Where can I get financial assistance for ALS?
My husband of 50 has been diagnosed with Amyotrophic lateral sclerosis (ALS). He was diagnosed eight years ago, however he has been suffering for twelve years. We have four children, who are dealing with this situation in their own way. We purchased a house eleven years ago when we thought that we could survive this and rehab it. Well, things did not work that way. Our roof is leaking and I am the sole financial supporter of this house. I am a teacher and make about $52,000 a year. I need help. I tried to apply for grants/opportunities and am desperately seeking assistance. Is there anyone out there who can give me some direction?
First of all, I am so sorry for your husband's diagnosis and all that goes with it.
I'm afraid I have no specific answer for you, however, have you tried contacting the ALS association for help with your husband? They have a national chapter and numerous geographical chapters. Check the web.
Also, I know my church does community service work that includes handyman work. Check with your local churches. You don't have to be a member of our church to receive help and I have to believe there are others like it out there.
Have you checked into SSI (social security disability) for your husband? I wish I could be of more help. I lost the love of my life to ALS in 2001. I know how overwhelming it can all get. The ALS association might be the best place to start. I'm in Northeast Ohio. Our local chapter is ALSAOHIO.org.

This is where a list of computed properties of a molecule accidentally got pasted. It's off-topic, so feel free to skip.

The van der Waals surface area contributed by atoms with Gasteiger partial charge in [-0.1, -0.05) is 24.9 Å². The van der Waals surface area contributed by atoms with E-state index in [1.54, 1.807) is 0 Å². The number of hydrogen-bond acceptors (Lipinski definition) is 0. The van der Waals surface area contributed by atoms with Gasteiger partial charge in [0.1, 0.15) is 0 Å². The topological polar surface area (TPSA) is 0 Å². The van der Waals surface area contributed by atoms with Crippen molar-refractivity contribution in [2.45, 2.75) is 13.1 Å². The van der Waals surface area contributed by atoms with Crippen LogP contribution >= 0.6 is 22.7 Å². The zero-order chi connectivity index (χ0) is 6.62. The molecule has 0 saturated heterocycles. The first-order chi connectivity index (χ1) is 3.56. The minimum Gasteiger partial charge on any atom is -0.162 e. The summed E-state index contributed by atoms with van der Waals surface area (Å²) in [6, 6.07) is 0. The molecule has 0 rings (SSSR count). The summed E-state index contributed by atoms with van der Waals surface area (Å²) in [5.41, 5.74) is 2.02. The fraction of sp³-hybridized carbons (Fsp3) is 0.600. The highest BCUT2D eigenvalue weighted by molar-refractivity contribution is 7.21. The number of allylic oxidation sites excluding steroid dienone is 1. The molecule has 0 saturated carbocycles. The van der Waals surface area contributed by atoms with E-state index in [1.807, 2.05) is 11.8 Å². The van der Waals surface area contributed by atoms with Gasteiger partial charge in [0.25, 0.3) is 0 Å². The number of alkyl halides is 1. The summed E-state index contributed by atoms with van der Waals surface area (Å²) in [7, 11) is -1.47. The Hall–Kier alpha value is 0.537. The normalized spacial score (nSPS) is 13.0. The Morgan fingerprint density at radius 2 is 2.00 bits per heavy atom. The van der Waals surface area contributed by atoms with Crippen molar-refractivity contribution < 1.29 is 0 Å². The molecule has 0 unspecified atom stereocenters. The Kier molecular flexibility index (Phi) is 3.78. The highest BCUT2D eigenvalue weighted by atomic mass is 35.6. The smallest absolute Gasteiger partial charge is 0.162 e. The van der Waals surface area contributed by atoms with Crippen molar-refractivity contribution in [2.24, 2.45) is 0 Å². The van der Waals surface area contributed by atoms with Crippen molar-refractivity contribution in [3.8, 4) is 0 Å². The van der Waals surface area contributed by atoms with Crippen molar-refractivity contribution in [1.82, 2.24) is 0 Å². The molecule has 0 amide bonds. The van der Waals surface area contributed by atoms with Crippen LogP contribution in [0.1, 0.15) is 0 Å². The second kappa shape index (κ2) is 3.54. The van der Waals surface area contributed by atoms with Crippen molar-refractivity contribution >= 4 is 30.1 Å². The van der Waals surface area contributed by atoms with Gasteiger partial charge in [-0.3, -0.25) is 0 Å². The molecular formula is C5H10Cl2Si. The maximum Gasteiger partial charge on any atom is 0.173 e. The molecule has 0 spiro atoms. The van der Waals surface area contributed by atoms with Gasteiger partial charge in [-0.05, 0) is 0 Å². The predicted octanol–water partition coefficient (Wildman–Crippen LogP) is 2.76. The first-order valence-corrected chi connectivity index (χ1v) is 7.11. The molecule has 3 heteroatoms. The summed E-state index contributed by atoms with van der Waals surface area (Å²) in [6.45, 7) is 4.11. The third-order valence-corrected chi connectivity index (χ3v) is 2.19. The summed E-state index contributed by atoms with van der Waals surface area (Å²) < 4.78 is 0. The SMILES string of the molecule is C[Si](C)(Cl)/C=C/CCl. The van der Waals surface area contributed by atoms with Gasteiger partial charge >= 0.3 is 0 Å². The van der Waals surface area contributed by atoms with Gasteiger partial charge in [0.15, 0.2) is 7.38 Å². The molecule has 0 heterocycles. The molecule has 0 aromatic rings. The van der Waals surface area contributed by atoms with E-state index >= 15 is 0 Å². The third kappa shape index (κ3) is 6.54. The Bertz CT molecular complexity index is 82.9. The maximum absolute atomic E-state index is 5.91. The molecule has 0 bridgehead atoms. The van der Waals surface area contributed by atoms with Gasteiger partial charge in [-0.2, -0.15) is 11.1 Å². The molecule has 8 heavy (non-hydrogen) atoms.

Patty in Ohio
Hi there, and I'm so sorry for what you and your family are going through.
There are a lot of amazing organizations set up to help ALS patients and their families. Patty mentioned the ALS Association - there are local chapters everywhere and if you do a google search for your area you're guaranteed to find yours.
Also, the Muscular Dystrophy Association is very helpful. They extend aid to ALS patients because of the similarity of the disease.
If your husband was in the military, the VA may be able to help. They have case workers who are incredibly good at connecting you to resources.
Also, talk to your neurologist. They can connect you with a social worker, and the social worker can connect you with some amazing resources. Social workers can be fantastic allies - they know everyone and they're not afraid to be pushy and make things happen for you!
ALS is a hard illness, and what you're doing is not easy. But what you are doing is also wonderful and compassionate, and you will never regret it.
I wish you the best and hope that these resources help you!
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